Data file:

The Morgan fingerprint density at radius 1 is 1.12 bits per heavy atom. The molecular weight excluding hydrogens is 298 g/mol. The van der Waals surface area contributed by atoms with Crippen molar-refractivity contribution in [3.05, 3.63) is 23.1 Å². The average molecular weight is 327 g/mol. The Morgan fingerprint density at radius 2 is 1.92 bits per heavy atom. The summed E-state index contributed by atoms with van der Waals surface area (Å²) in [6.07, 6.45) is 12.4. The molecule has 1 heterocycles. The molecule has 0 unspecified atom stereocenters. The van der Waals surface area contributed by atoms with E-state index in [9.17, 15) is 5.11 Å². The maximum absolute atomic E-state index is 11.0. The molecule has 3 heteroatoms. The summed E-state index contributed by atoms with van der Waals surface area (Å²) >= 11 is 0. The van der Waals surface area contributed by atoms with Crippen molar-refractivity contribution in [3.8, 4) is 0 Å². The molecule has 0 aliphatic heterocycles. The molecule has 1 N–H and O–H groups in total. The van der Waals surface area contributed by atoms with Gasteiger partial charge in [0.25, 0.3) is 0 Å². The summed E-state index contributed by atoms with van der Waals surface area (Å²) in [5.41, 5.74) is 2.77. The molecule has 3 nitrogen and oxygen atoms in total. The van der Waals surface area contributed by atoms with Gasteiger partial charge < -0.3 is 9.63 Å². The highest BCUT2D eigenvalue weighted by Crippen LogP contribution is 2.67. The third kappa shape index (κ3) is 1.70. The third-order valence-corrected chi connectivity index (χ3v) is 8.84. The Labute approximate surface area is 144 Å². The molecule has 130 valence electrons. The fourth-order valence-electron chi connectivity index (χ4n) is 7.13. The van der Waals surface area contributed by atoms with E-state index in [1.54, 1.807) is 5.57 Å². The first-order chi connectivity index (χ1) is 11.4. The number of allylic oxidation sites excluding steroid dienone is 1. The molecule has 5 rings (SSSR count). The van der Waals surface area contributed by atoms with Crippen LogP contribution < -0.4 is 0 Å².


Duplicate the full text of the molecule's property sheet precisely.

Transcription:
The Morgan fingerprint density at radius 1 is 1.12 bits per heavy atom. The molecular weight excluding hydrogens is 298 g/mol. The van der Waals surface area contributed by atoms with Crippen molar-refractivity contribution in [3.05, 3.63) is 23.1 Å². The average molecular weight is 327 g/mol. The Morgan fingerprint density at radius 2 is 1.92 bits per heavy atom. The summed E-state index contributed by atoms with van der Waals surface area (Å²) in [6.07, 6.45) is 12.4. The molecule has 1 heterocycles. The molecule has 0 unspecified atom stereocenters. The van der Waals surface area contributed by atoms with E-state index in [9.17, 15) is 5.11 Å². The maximum absolute atomic E-state index is 11.0. The molecule has 3 heteroatoms. The summed E-state index contributed by atoms with van der Waals surface area (Å²) >= 11 is 0. The van der Waals surface area contributed by atoms with Crippen molar-refractivity contribution in [3.8, 4) is 0 Å². The molecule has 0 aliphatic heterocycles. The molecule has 1 N–H and O–H groups in total. The van der Waals surface area contributed by atoms with Gasteiger partial charge in [0.25, 0.3) is 0 Å². The summed E-state index contributed by atoms with van der Waals surface area (Å²) in [5.41, 5.74) is 2.77. The molecule has 3 nitrogen and oxygen atoms in total. The van der Waals surface area contributed by atoms with Gasteiger partial charge < -0.3 is 9.63 Å². The highest BCUT2D eigenvalue weighted by Crippen LogP contribution is 2.67. The third kappa shape index (κ3) is 1.70. The third-order valence-corrected chi connectivity index (χ3v) is 8.84. The Labute approximate surface area is 144 Å². The molecule has 130 valence electrons. The fourth-order valence-electron chi connectivity index (χ4n) is 7.13. The van der Waals surface area contributed by atoms with E-state index in [1.54, 1.807) is 5.57 Å². The first-order chi connectivity index (χ1) is 11.4. The number of allylic oxidation sites excluding steroid dienone is 1. The molecule has 5 rings (SSSR count). The van der Waals surface area contributed by atoms with Crippen LogP contribution < -0.4 is 0 Å².